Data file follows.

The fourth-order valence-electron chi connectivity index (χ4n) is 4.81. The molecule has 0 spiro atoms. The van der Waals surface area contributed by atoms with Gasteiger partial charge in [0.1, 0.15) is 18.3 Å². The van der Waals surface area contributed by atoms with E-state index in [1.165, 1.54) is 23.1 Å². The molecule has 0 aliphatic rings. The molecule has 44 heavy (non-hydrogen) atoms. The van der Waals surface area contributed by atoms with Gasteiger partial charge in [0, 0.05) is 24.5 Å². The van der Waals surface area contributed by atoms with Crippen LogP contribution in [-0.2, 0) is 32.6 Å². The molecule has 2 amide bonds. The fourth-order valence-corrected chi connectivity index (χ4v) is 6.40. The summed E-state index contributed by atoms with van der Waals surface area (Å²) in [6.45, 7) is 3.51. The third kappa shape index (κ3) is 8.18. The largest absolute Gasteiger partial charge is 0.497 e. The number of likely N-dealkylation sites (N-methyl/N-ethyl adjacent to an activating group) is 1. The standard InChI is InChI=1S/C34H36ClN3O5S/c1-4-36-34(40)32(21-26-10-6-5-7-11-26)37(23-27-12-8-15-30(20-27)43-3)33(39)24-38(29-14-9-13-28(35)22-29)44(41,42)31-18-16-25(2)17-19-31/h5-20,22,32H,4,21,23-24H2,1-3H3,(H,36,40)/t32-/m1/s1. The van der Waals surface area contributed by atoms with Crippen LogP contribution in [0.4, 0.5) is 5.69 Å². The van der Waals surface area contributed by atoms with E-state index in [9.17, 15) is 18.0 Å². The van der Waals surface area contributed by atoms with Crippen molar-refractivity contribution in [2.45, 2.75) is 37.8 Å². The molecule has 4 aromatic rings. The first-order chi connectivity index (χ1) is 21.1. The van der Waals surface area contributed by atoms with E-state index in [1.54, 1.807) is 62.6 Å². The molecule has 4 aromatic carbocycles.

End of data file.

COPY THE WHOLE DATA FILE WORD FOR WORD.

The fourth-order valence-electron chi connectivity index (χ4n) is 4.81. The molecule has 0 spiro atoms. The van der Waals surface area contributed by atoms with Gasteiger partial charge in [0.1, 0.15) is 18.3 Å². The van der Waals surface area contributed by atoms with E-state index in [1.165, 1.54) is 23.1 Å². The molecule has 0 aliphatic rings. The molecule has 44 heavy (non-hydrogen) atoms. The van der Waals surface area contributed by atoms with Gasteiger partial charge in [0, 0.05) is 24.5 Å². The van der Waals surface area contributed by atoms with Crippen LogP contribution in [-0.2, 0) is 32.6 Å². The molecule has 2 amide bonds. The fourth-order valence-corrected chi connectivity index (χ4v) is 6.40. The summed E-state index contributed by atoms with van der Waals surface area (Å²) in [6.45, 7) is 3.51. The third kappa shape index (κ3) is 8.18. The largest absolute Gasteiger partial charge is 0.497 e. The number of likely N-dealkylation sites (N-methyl/N-ethyl adjacent to an activating group) is 1. The standard InChI is InChI=1S/C34H36ClN3O5S/c1-4-36-34(40)32(21-26-10-6-5-7-11-26)37(23-27-12-8-15-30(20-27)43-3)33(39)24-38(29-14-9-13-28(35)22-29)44(41,42)31-18-16-25(2)17-19-31/h5-20,22,32H,4,21,23-24H2,1-3H3,(H,36,40)/t32-/m1/s1. The van der Waals surface area contributed by atoms with Crippen LogP contribution in [0.4, 0.5) is 5.69 Å². The van der Waals surface area contributed by atoms with E-state index in [9.17, 15) is 18.0 Å². The van der Waals surface area contributed by atoms with Crippen molar-refractivity contribution in [2.45, 2.75) is 37.8 Å². The molecule has 4 aromatic rings. The first-order chi connectivity index (χ1) is 21.1. The van der Waals surface area contributed by atoms with E-state index in [1.54, 1.807) is 62.6 Å². The molecule has 4 aromatic carbocycles.